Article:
Carlos Miyares durante el rodaje de Cubajazz. Foto tomada de las redes sociales del documental.
Carlos Miyares durante el rodaje de Cubajazz. Foto tomada de las redes sociales del documental.

Cubajazz truths and mirages

12 minutos / Berta Carricarte Melgarez

01.04.2020 / Reviews

Attending the projection of an audiovisual artwork means much more than enjoying its aesthetic quality, through the pleasure of viewing it. It means facing a product that is the child of its time and its circumstances. The modern audiovisual begins with cinema, and it takes the essential elements that characterize its reception. It is true that the cinema no longer had the privilege of gathering the public for the "sacred act" of watching a film, and that the digital world provides very diverse channels of viewing. A video clip, a documentary or a film demand an attentive look and a willingness to contemplate a message contained in an artistic event.

Las imágenes cinematográficas, o más propiamente videográficas, continúan ejerciendo su preponderancia frente a la voluntad del sujeto, pues, como obra de arte, afilan sus recursos para seducir y minimizar la resistencia del público ante el acto comunicativo que proponen. De  esa envolvencia magnética se vale el realizador para controlar el discurso que lanza e intentar que su tesis penetre en la conciencia de su destinatario. No sería obvio recordar que toda creación tiene un propósito más allá del acto mismo que la genera —que puede ser más o menos espontáneo—, y que no existe arte que no se sostenga sobre un paradigma ideológico ineluctable.

One of the phenomena naturalized by cultural praxis has been sexism in the mass media (sexism understood as the set of practices that perpetuate gender inequality and sexual discrimination, through male domination, expressed in vassalage about any other posture or sexual alternative).

Enfrentarse y descaracterizar el sexismo mediante diferentes iniciativas, implica desplegar una tecnología de género que se apoya en el desmontaje de patrones y en la implementación de tests y fórmulas, para identificar con facilidad esa tara  en los contenidos que se producen y consumen. Ello permitiría aplicar una crítica de género sensible a las narrativas, y formular proyectos y productos exentos de la representación simbólica tóxica de los sexos no hegemónicos. A estos objetivos más inmediatos se une la estrategia de acelerar el cierre de la brecha social de género, para que mujeres y hombres puedan por fin colocarse en paridad y cesen los discursos y las acciones que han convertido a la ideología patriarcal en un instrumento de subordinación, explotación y violencia.  

We are not always aware of the sexism that is expressed in the media. Discrimination, stereotypes, and the imposition and perpetuation of roles are such everyday phenomena that they go unnoticed most of the time, for most people. One of the reasons for this "blindness" is the very nature of the audiovisual: cinema represents the world through visual material images with a strong appearance of reality; and another, the complexities manifested in the psychological perception of these images in the process of viewing. On the other hand, gender stereotypes have been internalized in such a way that patriarchal ideology crosses the retina with unpunished transparency.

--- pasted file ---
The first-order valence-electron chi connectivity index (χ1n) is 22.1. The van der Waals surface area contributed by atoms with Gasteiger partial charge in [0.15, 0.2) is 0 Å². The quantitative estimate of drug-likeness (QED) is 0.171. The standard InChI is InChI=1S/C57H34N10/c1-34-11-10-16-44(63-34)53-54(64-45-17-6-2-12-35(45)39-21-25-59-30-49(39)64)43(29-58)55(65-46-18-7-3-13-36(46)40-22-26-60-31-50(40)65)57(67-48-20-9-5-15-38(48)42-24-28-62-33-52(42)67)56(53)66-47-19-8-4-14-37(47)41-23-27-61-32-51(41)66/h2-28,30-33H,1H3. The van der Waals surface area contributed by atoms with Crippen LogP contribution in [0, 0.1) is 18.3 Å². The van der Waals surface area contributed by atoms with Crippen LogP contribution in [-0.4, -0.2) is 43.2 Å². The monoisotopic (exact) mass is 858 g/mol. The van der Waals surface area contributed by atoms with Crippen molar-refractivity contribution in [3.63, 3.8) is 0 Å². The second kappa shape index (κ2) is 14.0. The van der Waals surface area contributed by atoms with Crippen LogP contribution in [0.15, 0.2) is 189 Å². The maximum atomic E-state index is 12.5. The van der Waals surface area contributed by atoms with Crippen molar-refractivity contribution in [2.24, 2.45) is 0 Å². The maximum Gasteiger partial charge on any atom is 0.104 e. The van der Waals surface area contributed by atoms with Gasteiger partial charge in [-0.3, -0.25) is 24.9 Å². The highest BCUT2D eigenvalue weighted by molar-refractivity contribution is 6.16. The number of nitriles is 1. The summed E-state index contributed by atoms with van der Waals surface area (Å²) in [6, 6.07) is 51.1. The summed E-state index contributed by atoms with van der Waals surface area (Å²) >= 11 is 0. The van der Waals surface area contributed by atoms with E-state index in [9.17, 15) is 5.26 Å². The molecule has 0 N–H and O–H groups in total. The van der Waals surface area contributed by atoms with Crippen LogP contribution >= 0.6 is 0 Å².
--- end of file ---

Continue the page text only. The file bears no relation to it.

Cubajazz, documental dirigo por Max Alvim y Mauro di Deus

Cubajazz, documental dirigo por Max Alvim y Mauro di Deus. Fotograma de la película.

Devoid of all prejudice, in the healthiest style of "let's enjoy this" that someone like me can come to, moderately trained to see beyond the explicit intentions of an artistic product, I set out to see Cubajazz, a documentary by Brazilian filmmakers Max Alvim and Mauro di Deus, filmed between 2014 and 2016 in Havana; with interviews and script by Luis Augusto de Paula Souza, Max Alvim and Rogério da Costa.

The sensation, once the first viewing was over, was that it was too long because ideas were reiterated, or because the exhibition structure was not clear enough, as a result of the editing work. For the rest, it was a classic documentary example that combined talking heads with musical moments. In this modality it neither stands out nor decreases. 

However, I found positive the fact that it defended the thesis of a properly Cuban jazz very well, as well as correctly balancing the presence of women and men within a musical manifestation where the historical predominance has been male. But did not the manipulation inherent in the construction of the story create in me a false perspective in the representation of genres, that is, in the representation of the feminine and masculine cultural strata?